Often Imitated. NEVAH DUPLICATED. ROBERTOREG KEEP THANGS SIMPLICATED!
A small but anxious crowd gathered on the second floor of Smith Hall around a small metal box, a time capsule that hadn’t been opened since May 28, 1907, buried underneath the cornerstone of the building.
The ceremony was a part of the 100th anniversary of Smith Hall, named in honor of Eugene Allen Smith, a UA professor who also served as state geologist.
Randy Mecredey, director of the Alabama Museum of Natural History, opened the ceremony by saying how exciting it is to be a part of something as nostalgic as the opening of a century-old time capsule.
“To think that we’re fortunate enough to have this opportunity is pretty remarkable,” Mecredey said.
Marguerite Smith-Turner, granddaughter of Smith, said that through the museum, she was able to get a better sense of her grandfather was.
“This is a magnificent building,” Smith-Turner said. “This is just a wonderful opportunity for us [the Smith family].”
Robert Clouse, executive director of UA Museums, also offered a few words of anticipation, saying how important the time capsule is in terms of understanding the University through both the past and the present.
“This should serve as a very exciting message from the past that will tell us what people then hoped for the future,” Clouse said. “We hope we find something as exciting as you all hope it is.”
Due to the box being soldered shut, it was necessary to cut the box open, Clouse said, so that they did not accidentally catch any papers inside the box on fire.
As the crowd peered in closer to get a better look at the contents of the box, they were bewildered as the first item was pulled out—a cigar.
Other items included a ring donated by Smith’s daughter, Julia, a UA Bulletin, a corsage worn by B.B. Comer, governor of Alabama from 1907-1911, during the burial of the time capsule, photographs of both Smith and then-alumni society president Hill Ferguson, as well as an unopened scroll, titled “To the President of the University (Some Centuries Hence).”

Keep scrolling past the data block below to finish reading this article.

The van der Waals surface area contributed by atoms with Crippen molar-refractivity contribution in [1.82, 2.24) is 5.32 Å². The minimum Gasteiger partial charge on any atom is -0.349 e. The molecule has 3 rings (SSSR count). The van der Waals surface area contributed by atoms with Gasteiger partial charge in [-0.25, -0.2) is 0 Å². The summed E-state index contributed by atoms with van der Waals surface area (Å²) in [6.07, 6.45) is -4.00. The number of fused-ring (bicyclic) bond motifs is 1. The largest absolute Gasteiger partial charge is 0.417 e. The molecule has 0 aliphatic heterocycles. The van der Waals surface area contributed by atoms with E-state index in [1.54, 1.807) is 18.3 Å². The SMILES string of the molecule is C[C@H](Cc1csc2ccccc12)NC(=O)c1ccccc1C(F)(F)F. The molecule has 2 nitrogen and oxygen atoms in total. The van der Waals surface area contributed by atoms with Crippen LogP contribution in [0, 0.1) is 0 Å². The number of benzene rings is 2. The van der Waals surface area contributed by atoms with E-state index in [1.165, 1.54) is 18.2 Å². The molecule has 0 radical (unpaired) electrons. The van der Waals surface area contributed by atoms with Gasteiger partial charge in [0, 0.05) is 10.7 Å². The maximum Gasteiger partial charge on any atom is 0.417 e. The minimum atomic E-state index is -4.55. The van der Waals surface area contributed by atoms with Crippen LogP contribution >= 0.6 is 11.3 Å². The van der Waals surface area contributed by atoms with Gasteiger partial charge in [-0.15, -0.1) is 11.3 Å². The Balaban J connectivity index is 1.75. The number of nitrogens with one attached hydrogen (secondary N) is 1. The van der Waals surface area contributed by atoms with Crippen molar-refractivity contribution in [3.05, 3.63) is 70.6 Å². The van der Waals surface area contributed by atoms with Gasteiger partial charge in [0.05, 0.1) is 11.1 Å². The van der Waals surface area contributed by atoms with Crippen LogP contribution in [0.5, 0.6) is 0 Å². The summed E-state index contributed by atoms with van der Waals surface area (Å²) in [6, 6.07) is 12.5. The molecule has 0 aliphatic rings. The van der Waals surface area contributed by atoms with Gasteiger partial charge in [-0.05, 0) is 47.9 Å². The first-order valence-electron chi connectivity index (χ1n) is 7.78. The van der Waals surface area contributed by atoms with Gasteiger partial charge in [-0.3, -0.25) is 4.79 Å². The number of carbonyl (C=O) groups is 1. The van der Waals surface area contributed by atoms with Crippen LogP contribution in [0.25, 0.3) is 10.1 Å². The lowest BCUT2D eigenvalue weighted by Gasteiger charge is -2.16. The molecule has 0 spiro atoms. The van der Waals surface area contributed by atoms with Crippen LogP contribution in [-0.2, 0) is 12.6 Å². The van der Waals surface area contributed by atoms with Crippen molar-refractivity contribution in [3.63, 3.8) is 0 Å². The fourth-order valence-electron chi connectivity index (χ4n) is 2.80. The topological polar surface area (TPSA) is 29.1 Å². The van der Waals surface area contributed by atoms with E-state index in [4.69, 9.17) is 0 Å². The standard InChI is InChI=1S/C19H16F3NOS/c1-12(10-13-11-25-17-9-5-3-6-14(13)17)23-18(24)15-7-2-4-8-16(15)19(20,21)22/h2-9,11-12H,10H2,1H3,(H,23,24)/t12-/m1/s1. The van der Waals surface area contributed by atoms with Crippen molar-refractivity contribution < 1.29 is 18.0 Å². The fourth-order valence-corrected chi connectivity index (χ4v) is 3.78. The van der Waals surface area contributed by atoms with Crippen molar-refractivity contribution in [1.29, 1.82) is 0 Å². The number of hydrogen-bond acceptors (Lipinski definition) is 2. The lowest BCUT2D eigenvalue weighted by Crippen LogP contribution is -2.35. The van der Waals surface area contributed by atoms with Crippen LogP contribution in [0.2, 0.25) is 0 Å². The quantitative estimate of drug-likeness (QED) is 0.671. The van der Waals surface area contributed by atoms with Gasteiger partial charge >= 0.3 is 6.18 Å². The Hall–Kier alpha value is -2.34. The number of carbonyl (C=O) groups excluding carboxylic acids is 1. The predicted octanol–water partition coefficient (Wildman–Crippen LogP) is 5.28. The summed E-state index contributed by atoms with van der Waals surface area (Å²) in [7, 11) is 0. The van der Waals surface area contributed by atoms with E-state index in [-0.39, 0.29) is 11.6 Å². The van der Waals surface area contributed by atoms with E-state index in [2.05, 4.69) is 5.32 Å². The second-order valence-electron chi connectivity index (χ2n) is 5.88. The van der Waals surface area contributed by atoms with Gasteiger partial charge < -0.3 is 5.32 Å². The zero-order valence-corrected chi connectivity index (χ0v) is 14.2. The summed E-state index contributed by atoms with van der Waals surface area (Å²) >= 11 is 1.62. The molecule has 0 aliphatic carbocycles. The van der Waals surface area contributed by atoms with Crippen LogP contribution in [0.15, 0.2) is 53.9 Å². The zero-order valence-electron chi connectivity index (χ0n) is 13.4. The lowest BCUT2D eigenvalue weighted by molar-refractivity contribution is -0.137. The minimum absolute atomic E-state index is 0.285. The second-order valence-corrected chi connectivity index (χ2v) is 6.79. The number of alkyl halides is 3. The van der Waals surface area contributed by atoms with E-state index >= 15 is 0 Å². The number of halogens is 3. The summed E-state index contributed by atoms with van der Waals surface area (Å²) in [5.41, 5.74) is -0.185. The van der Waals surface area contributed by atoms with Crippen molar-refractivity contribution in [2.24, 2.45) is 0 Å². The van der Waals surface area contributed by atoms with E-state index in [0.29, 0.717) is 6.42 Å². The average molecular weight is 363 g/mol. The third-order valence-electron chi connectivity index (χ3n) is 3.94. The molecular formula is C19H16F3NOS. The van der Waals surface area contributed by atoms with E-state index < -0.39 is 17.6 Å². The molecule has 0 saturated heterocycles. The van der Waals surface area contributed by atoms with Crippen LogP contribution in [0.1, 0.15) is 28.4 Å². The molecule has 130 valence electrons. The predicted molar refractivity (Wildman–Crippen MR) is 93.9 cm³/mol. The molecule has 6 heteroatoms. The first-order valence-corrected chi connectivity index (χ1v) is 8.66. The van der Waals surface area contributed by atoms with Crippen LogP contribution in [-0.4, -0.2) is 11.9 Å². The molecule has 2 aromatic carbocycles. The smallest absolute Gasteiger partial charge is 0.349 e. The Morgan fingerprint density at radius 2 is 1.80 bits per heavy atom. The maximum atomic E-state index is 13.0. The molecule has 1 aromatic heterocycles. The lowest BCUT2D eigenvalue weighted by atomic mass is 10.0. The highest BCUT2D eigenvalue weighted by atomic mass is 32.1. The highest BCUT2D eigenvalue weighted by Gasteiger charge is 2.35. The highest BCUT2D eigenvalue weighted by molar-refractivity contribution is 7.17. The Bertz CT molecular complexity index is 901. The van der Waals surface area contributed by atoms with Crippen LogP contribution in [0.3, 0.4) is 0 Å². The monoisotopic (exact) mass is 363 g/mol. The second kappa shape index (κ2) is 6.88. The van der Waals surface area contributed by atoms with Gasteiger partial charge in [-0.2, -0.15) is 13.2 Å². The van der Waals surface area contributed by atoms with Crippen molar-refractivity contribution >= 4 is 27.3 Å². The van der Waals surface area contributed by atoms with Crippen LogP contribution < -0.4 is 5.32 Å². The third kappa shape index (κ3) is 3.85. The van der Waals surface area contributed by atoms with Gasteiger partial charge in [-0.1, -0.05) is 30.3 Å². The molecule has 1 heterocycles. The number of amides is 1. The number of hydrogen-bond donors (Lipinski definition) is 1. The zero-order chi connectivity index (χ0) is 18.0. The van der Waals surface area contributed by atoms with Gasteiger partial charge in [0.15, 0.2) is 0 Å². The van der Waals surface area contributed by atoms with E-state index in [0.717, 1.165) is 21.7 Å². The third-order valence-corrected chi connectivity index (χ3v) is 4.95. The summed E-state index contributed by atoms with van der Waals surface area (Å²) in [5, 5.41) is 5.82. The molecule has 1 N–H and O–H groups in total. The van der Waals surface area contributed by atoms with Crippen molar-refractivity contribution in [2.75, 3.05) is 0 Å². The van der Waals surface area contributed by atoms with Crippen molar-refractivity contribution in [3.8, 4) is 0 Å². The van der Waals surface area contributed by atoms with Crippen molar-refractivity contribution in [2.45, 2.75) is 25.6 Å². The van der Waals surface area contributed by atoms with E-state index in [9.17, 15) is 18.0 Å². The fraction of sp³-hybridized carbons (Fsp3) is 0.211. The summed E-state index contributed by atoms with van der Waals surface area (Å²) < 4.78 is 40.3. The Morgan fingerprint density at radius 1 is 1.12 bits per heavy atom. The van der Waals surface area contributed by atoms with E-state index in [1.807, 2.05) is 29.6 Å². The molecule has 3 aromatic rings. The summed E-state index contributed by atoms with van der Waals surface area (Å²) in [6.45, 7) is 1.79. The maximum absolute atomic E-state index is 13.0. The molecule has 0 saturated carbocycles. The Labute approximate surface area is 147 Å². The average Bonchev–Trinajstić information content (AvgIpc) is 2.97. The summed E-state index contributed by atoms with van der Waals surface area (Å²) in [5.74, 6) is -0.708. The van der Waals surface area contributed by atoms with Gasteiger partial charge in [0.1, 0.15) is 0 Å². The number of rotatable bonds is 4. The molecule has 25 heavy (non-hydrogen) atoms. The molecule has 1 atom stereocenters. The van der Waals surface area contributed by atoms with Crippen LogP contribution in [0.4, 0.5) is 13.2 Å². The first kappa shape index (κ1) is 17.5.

Jean Luc Robin, a professor in the French department, attended the event with his two children, Dorian and Penelope.
“I expected mostly papers, but I was still very excited about it,” Robin said.
Robin’s son, Dorian, said the most peculiar item he saw was a small, blue cartoon detailing the University’s defeat over Auburn in football in 1906 and in baseball in 1907.
“Some things never change,” Robin’s son said.
Robin said that although certain things in the box probably didn’t seem important at the time, what makes them relevant now is how they can be interpreted.
“It’s a great way to relate to former generations.”
Clark Center, curator of the UA Special Collections Library, said opening the capsule is not only a symbol of learning about the past, but specifically, what people living in the past wanted to ultimately say about themselves.
“What it represents is the people involved and what they wanted to be remembered for,” Center said.
In addition, Center commended Smith for all his contributions to the University, as well as to the state.
“Dr. Smith was also one of the first people to say that Moundville was important,” Center said.
Following the ceremony, Smith-Turner commented that although most things found in the box were less than stellar at first glance, it was still a remarkable experience to be a part of.
“It was sort of what we expected,” Smith-Turner said. “But there is still a fair share of excitement of this.”
Smith-Turner also said she is proud that she was part of an event over a century in the making.
“This box has taken us back over 100 years to see what was going on then,” Smith-Turner said. “In a lot of ways, much of what was going on then is the same as today.”
Incredible description of GRITZFEST courtesy of Sonny Edwardzzzzzzzzzzz
You think we look pretty good together